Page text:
23.04.2013 - 23.04.2013 14 °C
We sailed from Ireland to England today. More specifically, our voyage took us from Dublin to Liverpool which is a less travelled route by tourists. There is a trucker's ferry that plies this route and the boat accommodates a limited amount of car traffic as well. It takes eight hours from casting off to docking but the trip is really nine and a half by the time you have accounted for the complicated loading and unloading.
The ferry trip is certainly a change from more traditional ones in that there are two meals included in your ticket price with the first being served even before the boat casts off and the second near the end of the voyage at 3:30 pm. The common areas are a bit worse for wear, but not terrible, while in contrast there are quite nice cabins to be rented at reasonable prices. We booked one and the kids decided to book and pay for their own as well. In one way it felt a bit like a cruise since we could nap and read in the comfort of our own room and look out our own window. In another way it felt like we were emigrating as so many have from Ireland. We have left part of our heart behind on that island. Unlike most stories of Irish emigration, it was a very smooth crossing.
The entrance to Liverpool is unique in that it involves going through a lock. When you approach Liverpool it is hard to believe there can be a port here at all, with all the sand bars and wide beaches and no real natural features that indicate a harbour. Once the lock is negotiated you enter an active industrial shipping port complete with coal loading facility. Not your normal tourist port of call, but quite interesting, to me at least. The rest didn’t give more than a sideways glance while I looked around the ferry continuously during the lock passage and the very involved entry into our docking slip.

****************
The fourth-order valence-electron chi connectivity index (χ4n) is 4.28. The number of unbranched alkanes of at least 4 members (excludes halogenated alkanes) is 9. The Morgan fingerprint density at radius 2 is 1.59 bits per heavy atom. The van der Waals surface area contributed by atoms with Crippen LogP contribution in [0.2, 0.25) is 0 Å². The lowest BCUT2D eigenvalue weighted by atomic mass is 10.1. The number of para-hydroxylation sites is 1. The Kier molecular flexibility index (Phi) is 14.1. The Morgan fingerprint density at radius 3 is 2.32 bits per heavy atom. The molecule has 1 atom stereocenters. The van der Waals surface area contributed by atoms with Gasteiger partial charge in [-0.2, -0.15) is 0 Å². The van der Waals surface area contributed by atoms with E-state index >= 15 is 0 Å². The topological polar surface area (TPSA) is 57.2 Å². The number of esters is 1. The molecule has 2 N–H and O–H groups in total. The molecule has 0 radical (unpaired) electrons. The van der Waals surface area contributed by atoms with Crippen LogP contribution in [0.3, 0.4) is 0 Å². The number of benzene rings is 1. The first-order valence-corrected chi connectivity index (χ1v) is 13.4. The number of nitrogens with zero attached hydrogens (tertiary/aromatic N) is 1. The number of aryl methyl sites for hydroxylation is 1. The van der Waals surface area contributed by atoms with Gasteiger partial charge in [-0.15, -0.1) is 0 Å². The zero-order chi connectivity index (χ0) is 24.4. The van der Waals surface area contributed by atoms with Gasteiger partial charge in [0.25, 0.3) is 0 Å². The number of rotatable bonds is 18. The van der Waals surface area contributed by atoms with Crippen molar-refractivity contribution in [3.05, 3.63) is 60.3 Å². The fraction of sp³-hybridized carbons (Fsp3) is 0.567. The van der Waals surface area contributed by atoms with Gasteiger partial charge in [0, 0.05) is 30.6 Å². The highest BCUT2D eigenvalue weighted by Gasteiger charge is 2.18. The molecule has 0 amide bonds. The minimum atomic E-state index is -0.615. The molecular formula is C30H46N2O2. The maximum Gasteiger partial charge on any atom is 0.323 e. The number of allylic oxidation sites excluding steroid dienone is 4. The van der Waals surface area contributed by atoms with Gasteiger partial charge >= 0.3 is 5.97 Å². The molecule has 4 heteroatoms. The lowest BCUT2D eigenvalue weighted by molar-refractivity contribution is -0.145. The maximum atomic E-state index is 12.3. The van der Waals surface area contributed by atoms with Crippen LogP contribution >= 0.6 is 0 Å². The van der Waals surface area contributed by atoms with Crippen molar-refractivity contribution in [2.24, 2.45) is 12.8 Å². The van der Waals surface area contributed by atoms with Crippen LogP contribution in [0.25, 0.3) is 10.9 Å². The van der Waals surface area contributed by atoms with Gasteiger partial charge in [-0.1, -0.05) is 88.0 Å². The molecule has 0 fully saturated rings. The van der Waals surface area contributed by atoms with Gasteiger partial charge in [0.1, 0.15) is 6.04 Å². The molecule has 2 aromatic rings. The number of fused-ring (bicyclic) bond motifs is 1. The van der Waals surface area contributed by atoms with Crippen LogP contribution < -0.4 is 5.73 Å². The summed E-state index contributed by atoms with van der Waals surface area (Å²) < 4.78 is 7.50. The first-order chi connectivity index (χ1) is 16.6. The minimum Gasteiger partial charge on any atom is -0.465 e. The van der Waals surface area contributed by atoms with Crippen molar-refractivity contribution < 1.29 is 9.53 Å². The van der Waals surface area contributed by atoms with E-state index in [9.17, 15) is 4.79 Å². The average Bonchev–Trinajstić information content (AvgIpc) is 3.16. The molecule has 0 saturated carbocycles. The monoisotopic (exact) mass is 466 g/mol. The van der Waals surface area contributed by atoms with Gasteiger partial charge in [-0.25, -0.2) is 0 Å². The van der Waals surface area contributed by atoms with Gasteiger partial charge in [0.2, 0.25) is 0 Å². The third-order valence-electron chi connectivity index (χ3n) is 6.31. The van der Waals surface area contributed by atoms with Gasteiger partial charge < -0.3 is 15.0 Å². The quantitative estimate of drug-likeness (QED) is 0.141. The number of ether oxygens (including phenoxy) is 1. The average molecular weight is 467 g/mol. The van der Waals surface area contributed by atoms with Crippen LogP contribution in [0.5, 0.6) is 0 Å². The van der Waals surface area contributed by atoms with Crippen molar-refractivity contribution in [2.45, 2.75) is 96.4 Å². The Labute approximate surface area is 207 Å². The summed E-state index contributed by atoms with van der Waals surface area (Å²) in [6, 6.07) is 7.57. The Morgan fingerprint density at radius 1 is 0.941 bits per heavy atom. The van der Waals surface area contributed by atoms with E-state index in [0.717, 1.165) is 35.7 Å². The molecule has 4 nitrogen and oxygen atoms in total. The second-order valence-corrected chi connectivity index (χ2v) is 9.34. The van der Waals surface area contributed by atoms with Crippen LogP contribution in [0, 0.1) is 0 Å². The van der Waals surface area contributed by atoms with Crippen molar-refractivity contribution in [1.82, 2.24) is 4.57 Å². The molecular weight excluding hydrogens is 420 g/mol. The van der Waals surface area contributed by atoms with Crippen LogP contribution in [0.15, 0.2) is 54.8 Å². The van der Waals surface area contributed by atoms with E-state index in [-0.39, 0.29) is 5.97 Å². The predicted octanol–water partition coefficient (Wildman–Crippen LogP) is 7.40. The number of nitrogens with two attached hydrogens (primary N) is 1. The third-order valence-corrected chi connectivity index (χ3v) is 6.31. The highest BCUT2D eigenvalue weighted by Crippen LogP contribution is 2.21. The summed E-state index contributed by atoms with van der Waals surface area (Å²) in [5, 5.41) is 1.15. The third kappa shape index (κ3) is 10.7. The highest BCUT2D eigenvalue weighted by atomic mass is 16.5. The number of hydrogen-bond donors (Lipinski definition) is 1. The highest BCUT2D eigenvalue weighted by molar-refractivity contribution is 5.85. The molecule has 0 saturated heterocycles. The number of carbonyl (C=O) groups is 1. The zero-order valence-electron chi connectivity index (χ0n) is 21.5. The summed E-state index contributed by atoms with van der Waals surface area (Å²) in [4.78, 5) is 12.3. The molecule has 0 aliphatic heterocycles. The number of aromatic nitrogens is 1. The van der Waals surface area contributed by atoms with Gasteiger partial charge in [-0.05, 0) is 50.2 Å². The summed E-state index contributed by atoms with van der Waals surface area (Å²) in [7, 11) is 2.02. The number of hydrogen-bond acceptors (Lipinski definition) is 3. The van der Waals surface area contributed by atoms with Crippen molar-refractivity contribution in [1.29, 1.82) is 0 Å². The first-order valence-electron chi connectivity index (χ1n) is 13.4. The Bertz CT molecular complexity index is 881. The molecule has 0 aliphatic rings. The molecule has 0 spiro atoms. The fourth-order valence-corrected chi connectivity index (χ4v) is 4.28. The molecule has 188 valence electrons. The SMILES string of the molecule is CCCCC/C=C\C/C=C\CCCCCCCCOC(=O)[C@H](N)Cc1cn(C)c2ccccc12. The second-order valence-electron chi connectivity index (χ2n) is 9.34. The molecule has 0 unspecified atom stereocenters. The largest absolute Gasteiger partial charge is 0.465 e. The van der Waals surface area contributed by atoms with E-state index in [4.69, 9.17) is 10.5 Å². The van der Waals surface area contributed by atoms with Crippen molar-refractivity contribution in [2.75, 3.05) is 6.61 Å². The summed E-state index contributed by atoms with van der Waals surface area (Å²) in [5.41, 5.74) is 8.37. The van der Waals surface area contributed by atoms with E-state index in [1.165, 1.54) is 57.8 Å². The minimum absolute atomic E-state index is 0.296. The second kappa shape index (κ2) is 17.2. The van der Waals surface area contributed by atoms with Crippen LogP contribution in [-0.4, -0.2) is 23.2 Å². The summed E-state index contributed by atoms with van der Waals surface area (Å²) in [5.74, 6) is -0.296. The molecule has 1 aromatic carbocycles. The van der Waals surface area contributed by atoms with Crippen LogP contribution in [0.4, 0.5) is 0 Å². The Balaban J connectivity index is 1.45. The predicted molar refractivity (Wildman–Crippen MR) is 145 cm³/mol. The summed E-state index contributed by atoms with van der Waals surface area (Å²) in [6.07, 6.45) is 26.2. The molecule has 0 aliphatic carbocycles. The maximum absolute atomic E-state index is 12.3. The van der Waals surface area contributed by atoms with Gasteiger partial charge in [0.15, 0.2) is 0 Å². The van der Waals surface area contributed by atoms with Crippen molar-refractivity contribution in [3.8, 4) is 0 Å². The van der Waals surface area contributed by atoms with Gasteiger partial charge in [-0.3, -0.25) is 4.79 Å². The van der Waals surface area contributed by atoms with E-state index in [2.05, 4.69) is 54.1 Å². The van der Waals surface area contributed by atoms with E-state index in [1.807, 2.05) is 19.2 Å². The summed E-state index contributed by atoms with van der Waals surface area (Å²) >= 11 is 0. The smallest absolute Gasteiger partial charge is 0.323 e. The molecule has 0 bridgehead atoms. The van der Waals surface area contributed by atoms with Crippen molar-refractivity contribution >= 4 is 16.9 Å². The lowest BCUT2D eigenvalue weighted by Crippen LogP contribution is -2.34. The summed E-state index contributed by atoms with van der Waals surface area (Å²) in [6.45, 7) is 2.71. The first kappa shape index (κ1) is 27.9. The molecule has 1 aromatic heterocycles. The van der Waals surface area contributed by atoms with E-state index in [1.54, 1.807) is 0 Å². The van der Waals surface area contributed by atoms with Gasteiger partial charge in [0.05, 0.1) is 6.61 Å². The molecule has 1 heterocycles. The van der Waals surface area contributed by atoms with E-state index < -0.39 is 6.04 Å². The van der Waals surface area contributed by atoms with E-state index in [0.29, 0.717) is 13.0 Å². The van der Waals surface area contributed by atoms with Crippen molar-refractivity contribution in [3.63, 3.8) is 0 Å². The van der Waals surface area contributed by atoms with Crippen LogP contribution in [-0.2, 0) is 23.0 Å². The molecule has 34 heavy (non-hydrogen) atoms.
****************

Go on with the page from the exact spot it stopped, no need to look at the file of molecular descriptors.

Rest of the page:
Our final destination for the day is Blackpool. Why on earth Blackpool, you may ask? It has been the destination for a working class holiday for over a century and a half and can be considered the ultimate in tackiness. Think of a rundown Reno crossed with a midway. It really is a snapshot of British holiday culture in a way. Unfortunately, it seems Blackpool has fallen on hard times in the 21st century. We will still give it a go. It doesn’t hurt that it has what used to be the biggest and fastest roller coasters in world. It is on the top of our to-do list.
Our accommodation for our time here matches the atmosphere of decline that permeates Blackpool. It is all just very tired looking. It is a one bedroom and there is a Murphy bed in the living room/kitchen which is a cultural artifact in itself. At least the place is clean and the kitchen is well equipped.
It is time for bed and to dream whether or not tomorrow is a rollercoaster kind of day.